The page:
This time for Africa

It’s been a month since we got back from Oceania and I’ve had a few busy weekends in the USA: I completed a 1km swim in the 4°C waters of New York (and qualified for Antarctica), I swam about 20km in the 14°C waters of California (more on that later) and I took part in a 12km race in the 24°C of Florida – a 20°C difference in waters!

Next Wednesday we will be heading to South Africa to tackle Continent #2. The Freedom Swim, considered the “Everest” to every open water swimmer in South Africa, covers the stretch of water from Robben Island to Cape Town. Distance is not excessive but lower water temperatures as well as abundant marine life (including great white sharks) make it a very challenging swim. It is also a very special year, as Nelson Mandela would have turned 100 years old. I still remember seeing him from afar during his last public appearance at the final match of the 2010 World Cup.

There will be about 60 of us facing the Channel next Saturday – half of us in skins, half of them in wetsuits. Only 2,000 people have swum it before (including one Spaniard), about the same number as the English Channel. Olympian Troy Prinsloo holds the course record with an astonishing 1h23’, Theodore Yach has swam it 105 times, and Abriella Bredell became the youngest one to do it last January with only 11 years old. If conditions are good, I would love to complete it under 2h – but if we’ve learned one thing so far in this global journey, it’s that conditions are always unpredictable.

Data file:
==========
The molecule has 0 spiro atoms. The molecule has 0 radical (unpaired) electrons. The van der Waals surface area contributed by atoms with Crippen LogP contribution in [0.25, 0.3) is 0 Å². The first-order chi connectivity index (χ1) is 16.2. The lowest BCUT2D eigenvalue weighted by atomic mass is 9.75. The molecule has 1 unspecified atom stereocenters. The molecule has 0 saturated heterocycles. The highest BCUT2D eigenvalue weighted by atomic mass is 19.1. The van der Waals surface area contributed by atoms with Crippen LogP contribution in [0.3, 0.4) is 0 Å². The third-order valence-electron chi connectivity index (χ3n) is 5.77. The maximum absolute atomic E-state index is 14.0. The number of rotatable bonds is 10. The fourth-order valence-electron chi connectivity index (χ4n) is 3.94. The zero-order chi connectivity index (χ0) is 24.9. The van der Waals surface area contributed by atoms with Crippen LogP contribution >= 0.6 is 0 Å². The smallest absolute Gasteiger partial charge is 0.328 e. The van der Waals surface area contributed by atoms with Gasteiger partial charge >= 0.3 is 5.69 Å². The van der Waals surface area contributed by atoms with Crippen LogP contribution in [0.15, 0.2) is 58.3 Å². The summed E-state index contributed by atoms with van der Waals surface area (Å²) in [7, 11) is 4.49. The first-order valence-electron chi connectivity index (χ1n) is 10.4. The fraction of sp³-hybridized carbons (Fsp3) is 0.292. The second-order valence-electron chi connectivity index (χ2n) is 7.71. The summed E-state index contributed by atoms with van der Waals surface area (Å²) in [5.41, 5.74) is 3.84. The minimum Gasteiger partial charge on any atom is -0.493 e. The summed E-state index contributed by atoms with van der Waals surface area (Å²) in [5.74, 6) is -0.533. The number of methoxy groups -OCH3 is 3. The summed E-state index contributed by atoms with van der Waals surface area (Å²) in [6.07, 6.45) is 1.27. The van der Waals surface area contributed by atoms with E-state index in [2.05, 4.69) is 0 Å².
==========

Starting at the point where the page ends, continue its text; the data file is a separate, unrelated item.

The first time I visited the Mother City in 2007 my dear friend Richard took me for a diving adventure in Gansbaai, just 100 miles off Cape Town. Watching a 12-foot great white furiously biting the cage I was in, just centimeters away from my face is not something you forget easily. But for the 2 hours I will be in the water on Saturday, I will try to think of anything but that. 

In any case, it will be great to tackle one of the most revered swims in the African continent, my second prison break after I escaped Alcatraz last September, and a good training towards colder water swims. It is no coincidence that the International Ice Swimming Association (IISA) and the Antarctica swim are managed by South Africans.

We will be broadcasting live on the Facebook page and YouTube channel – Stay tuned!